I am not very knowledgeable on this subject, but I have a few questions
if you don't mind. I am rolling my own entertainment system and learning
a lot as I do. So I have heard terms and of products but I am a far cry
from expert on them. :-D
The comments are interspersed within the body of the email.
> -----Original Message-----
> From: Nick Lidakis [mailto:firstname.lastname@example.org]
> Sent: Saturday, July 19, 2008 2:37 PM
> To: email@example.com
> Subject: OT: Audiophile grade music server using several flavors of
> Ron Johnson wrote:
> > -
> > Mark it [OT] and post away!
> Just thought someone could benefit from this application, or I could
> receive some constructive criticism on some of choices I had made.
> I had been researching way to assemble an audiophile grade music
> since early last year for my dedicated listening room. There were
> several ready to go retail (Sonos, Slim Devices, McIntosh, etc.)
> solutions that were quickly dismissed because of price and/or their
> closed hardware/software nature. The server had to fit several
> 1. open source, preferably Debian based (apt makes software easy to
> install and it's my desktop OS)
> 2. relatively low cost
> 3. audiophile grade (FLAC output via USB without any re-sampling
> conversion of the audio stream)
> 4. power efficiency (preferably below 10 watts)
> 5. absolute silence ( NO fans or disk drives in the listening room)
> 6. ability to control music and play lists from the listening position
> with relative ease.
> 7. stability
> An article on the Linux Devices site was my rough blueprint for the
> server I wanted to put together:
> The author spent nearly $600 USD for a music server that uses the
> (cheap) on board audio of the mini-itx board as the output. That, and
> crude software hack for running Debian off a IDE flash drive. Not
> and definitely not audiophile grade.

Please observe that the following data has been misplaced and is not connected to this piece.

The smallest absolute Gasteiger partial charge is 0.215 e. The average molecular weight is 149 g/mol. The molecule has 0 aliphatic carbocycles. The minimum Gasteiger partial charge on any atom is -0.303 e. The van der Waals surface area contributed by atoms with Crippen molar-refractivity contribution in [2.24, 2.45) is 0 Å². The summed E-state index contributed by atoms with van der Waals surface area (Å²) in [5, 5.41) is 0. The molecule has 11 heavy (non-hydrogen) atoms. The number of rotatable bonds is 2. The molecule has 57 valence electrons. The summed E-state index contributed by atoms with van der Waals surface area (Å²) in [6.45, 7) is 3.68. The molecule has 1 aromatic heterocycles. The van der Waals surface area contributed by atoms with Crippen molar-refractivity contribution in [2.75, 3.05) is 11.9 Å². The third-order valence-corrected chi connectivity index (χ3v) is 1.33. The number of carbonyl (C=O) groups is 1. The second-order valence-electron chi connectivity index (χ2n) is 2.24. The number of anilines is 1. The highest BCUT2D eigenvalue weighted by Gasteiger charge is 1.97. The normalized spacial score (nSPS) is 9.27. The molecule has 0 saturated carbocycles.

> Because of my frustration (reboots and sucky firmware glitches) with
> cheap, mass consumer firewalls, I have been happily running Monowall
> a PC Engines WRAP board for the last 3 years with absolutely no
> downtime. I periodically check his website to look at his new wares
> was pleasantly surprised one day to see that he was offering a new
> of single board computers called ALIX. (
> There are several flavors, one of which caught my attention
> The ALIX 3c2 (http://www.pcengines.ch/index.htm). A 500Mhz AMD Geode
> (fanless), 256MB RAM, 2 USB ports, 1 serial, 1 Ethernet, 2 mini PC-I
> on a board sized 100x1600mm. The whole thing runs off a small 12V, 18
> watt adapter. The boards are meant to be running as firewalls or WiFI
> bridges using either Monowall, pfsense, or other software meant to run
> off Compact Flash. One link on the PC Engines sight was for a
> distribution called Voyage Linux. http://linux.voyage.hk/
> Voyage Linux is basically Debian for embedded devices that run off of
> cards as small as 128MB. It keeps apt, which would make the ALSA and
> installation a breeze. The Voyage Linux developers were kind enough to
> build a kernel with USB and ALSA modules, as they were not included in
> their current kernels.
> Software wise, I wanted: MPD on the server, FLAC files served to the
> server from the bedroom computer which would act as an NFS server, and
> an MPD client on some kind of Linux hand held to control it all. A
> N800 running MMPC (http://mmpc.garage.maemo.org/) if I could find one
> used at a decent price.
> Putting it all together:
> 1 ALIX 3c2 with Voyage Linux running off a 512 MB CF card. (board
> enclosure $15, wall wart $10)
> Used Nokia N800 w/ latest Maemo OS 2008 and MMPC. (Craigslist, mint
> condition, $100)
> NFS running on the bedroom computer where all the FLAC files are
> with Grip. (apt-get install, $0)
> Used Linksys WRT54G wireless router. (Craigslist, line new, $20)
> Items already on hand: 1 gig compact flash card.
If I understand right, the Nokia is how you control the hardware. My